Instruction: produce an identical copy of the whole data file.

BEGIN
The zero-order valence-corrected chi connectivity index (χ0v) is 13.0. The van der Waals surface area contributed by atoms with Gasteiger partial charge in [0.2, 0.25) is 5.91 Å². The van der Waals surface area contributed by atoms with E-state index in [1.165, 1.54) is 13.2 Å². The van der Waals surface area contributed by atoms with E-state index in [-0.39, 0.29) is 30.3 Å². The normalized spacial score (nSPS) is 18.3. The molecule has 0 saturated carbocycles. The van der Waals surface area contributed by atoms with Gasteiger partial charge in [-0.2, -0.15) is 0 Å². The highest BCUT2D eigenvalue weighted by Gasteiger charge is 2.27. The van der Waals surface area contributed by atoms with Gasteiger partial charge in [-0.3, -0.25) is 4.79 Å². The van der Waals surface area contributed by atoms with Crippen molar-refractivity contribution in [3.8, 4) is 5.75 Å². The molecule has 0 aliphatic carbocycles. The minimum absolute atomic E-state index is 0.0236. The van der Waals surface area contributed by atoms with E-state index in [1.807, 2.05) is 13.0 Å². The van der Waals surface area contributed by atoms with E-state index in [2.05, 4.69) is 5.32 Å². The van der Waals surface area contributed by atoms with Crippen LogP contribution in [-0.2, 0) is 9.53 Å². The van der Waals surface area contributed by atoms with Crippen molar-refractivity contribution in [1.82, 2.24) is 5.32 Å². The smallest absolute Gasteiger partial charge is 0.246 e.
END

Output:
The zero-order valence-corrected chi connectivity index (χ0v) is 13.0. The van der Waals surface area contributed by atoms with Gasteiger partial charge in [0.2, 0.25) is 5.91 Å². The van der Waals surface area contributed by atoms with E-state index in [1.165, 1.54) is 13.2 Å². The van der Waals surface area contributed by atoms with E-state index in [-0.39, 0.29) is 30.3 Å². The normalized spacial score (nSPS) is 18.3. The molecule has 0 saturated carbocycles. The van der Waals surface area contributed by atoms with Gasteiger partial charge in [-0.2, -0.15) is 0 Å². The highest BCUT2D eigenvalue weighted by Gasteiger charge is 2.27. The van der Waals surface area contributed by atoms with Gasteiger partial charge in [-0.3, -0.25) is 4.79 Å². The van der Waals surface area contributed by atoms with Crippen molar-refractivity contribution in [3.8, 4) is 5.75 Å². The molecule has 0 aliphatic carbocycles. The minimum absolute atomic E-state index is 0.0236. The van der Waals surface area contributed by atoms with E-state index in [1.807, 2.05) is 13.0 Å². The van der Waals surface area contributed by atoms with E-state index in [2.05, 4.69) is 5.32 Å². The van der Waals surface area contributed by atoms with Crippen LogP contribution in [-0.2, 0) is 9.53 Å². The van der Waals surface area contributed by atoms with Crippen molar-refractivity contribution in [1.82, 2.24) is 5.32 Å². The smallest absolute Gasteiger partial charge is 0.246 e.